5 Components of Pipelining

If you are consistently recruiting from the same competitors or for similar positions, pipelining provides you the opportunity to have a candidate list ready to discuss with a hiring manager after your first intake call.

Building a pipeline of candidates by recruiting for openings you are likely to have in the future allows you to manage your daily tasks efficiently and limits your daily sourcing needs going forward. With no urgent need to contact the pipelined candidates, you can focus on gathering data and dedicating 1-2 hours per day of pipeline-building activity.

With that, let me get you started by offering five key components to pipelining:

Ongoing company name generation: Build a list of companies. For some staffing professionals, certain competitor companies are off limits. While this can be a hurdle, a successful strategy will focus on looking for more competitor names every day just as you would look for more people from the companies you already have on your “green” list. Dedicate yourself to finding a minimum of 2-3 new companies to add daily. If you are part of a sourcing team, share the list either on an internal SharePoint system, company network drive, or online collaboration tool like Google Docs or Stixy (a very cool tool for recruiters on a 0$ budget).

Ongoing people generation: Build a list of people. Spreadsheets should be set up to have all the fields that would be easily sortable (i.e. Name, Title, Company, Location, Source, Contact Information, and Notes). Sort your list and collaboration lists by company and name, and look for new people. Sort by company and title to be sure you are capturing all the people with a specific skill set from target companies.

Cross referencing the ATS: If you are finding names of people not on your list who are already in the ATS, you need to cross-reference constantly as you’ll save time in the long run. People you find on a social media site might have applied for any opening at your company five years ago, and their personal email address could still be valid. Also, if they interviewed and didn’t do well, you might not want to spend time trying to recruit them again for a similar role for the same hiring manager.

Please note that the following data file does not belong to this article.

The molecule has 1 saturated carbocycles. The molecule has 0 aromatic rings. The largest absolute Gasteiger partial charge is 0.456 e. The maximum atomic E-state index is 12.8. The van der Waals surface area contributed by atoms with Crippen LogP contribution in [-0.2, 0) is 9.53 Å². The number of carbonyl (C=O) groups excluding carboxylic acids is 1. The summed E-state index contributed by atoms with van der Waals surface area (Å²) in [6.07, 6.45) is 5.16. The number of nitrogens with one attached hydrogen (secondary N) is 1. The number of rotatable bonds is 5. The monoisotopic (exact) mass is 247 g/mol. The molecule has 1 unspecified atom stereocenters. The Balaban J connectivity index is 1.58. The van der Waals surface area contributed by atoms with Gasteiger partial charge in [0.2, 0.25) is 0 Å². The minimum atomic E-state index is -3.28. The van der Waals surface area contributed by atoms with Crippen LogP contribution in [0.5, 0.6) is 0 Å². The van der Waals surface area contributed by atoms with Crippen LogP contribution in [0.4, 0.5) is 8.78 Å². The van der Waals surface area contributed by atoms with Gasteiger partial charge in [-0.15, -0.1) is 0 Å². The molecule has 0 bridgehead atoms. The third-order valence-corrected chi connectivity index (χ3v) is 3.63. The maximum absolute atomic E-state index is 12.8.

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Targeted lists of resources: A great resource list for targeted resources includes LinkedIn, Plaxo, and Jigsaw for just about any search. They are proven resources for “scraping names” up front. Focusing on a specific opening, start with those sites, and then add in searching the Deep Web, names searches, and other social media sites.

Generating contact information: There are several good ways to generate contact information. A best practice can include splitting up tasks #2, #3 and #5 from this list and dedicating sourcing time to each specific task. For example, spend two hours doing People Generation, the next day spend two hours cross-referencing the ATS, and with remaining time, focus on finding contact information for the targeted candidates.

Building a candidate pipeline is an essential task that can save you hours in your recruitment day as you plan ahead. Whether you are a solo sourcing recruiter, or a sourcing specialist on a sourcing team, pipelining can be extremely valuable to the quick recruitment of passive candidates for future requisitions.